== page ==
Sunday, March 8, 2009

Sunday Reflection: Elasticity - Price Anchoring and X backed Y's

Another interesting relationship related to elasticity is the idea of price anchoring. A typical example is between wheat and corn.

Wheat and corn supply needs have very similar characteristics. The primary ingredients are land, labour, fertilizer, weather etc. Now I'm sure there's probably an intrinsic ratio describing the value of wheat to corn (although I'm not sure what it is... Although it's probably directly proportional to the amount of land required). The assumption is that from a farming perspective, you can describe the production of these products strictly as consumption of the primary supply resources with a high correlation between the inputs and the outputs and they are intimately related.

Now from a financial perspective, you can take this operating relationship and extrapolate that since the supply is so interrelated (there exists a relationship where their supply attributes are almost perfect substitutes for each other) you would anticipate that there is a natural price ratio that should always exist between them, even if on the demand side people prefer consuming corn over wheat 10 to 1 (perhaps ethanol fuel becomes increasingly popular driving up demand of corn). But the price ratio between them should still be the same. Why is this?

As the demand for corn increases beyond the equilibrium point, between bankers and farmers, there should be an obvious opportunity to profit by "arbitraging" the increase in the price of corn. Essentially, both bankers and farmers would slowly change their positions: becoming long corn and short wheat. For farmers, this would mean converting land from growing the previous equilibrium levels of corn and wheat to the new equilibrium introduced with the increased demand. Although this shifts the respective supply curves, this should restore the price of both commodities to within their natural intrinsic value ratio. In this way, the price of corn is anchored against the price of wheat and vice versa.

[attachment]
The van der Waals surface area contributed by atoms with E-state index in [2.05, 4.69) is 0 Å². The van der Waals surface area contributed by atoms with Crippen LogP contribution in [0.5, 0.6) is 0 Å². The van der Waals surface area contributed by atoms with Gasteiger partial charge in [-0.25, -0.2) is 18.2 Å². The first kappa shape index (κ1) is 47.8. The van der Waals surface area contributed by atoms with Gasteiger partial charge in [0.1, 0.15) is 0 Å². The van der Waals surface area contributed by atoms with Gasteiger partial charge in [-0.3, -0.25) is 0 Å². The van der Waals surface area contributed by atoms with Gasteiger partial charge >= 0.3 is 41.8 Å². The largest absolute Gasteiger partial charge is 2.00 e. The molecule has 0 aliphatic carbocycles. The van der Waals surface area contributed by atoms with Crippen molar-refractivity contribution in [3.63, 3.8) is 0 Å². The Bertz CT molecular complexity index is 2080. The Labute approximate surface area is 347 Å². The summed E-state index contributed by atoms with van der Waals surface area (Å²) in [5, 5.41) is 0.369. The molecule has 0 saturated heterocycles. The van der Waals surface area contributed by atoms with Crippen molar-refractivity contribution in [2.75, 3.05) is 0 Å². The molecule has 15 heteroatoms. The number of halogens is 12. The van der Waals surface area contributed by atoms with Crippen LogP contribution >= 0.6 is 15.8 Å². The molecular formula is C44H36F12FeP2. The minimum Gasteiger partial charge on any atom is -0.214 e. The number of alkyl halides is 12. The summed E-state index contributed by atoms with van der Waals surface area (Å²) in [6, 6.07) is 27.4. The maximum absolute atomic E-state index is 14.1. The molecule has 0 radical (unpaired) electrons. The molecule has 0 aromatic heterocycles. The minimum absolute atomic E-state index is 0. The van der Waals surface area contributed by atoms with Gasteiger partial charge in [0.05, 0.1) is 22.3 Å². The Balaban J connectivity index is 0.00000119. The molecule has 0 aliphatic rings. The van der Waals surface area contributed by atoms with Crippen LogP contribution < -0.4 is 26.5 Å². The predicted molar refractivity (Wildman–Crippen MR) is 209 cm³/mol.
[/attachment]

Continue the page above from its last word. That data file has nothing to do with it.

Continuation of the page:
This is exactly the same relationship many world currencies used to have with gold. When the US government had the gold backed dollar, each dollar of currency was essentially a certificate of deposit on a quantity of gold held by the US government. In that way, price fluctuations in the value of the US dollar were stabilized on the world market because of the stability of gold.

However, now because this is no longer the case (US dollars were taking off the "gold standard" in 1973) the US dollar fluctuates much more (especially when the government must print more bills, diluting the value of each individual bill, in order to maintain its spending programs in recessionary times). The aforementioned relationship is particularly notable in this case, because dollars and gold shared many important characteristics were very interchangeable as stores of value (although perhaps not as much for mediums of exchange - few people make purchases with gold).

There has been a lot of buzz about the deflation of the dollar, especially after the recession is over as the debt spending to get out of the recession catches up with us. Although people are more concerned about job growth and stimulating the economy, it would be foolish to ignore the next hurdle on the horizon.

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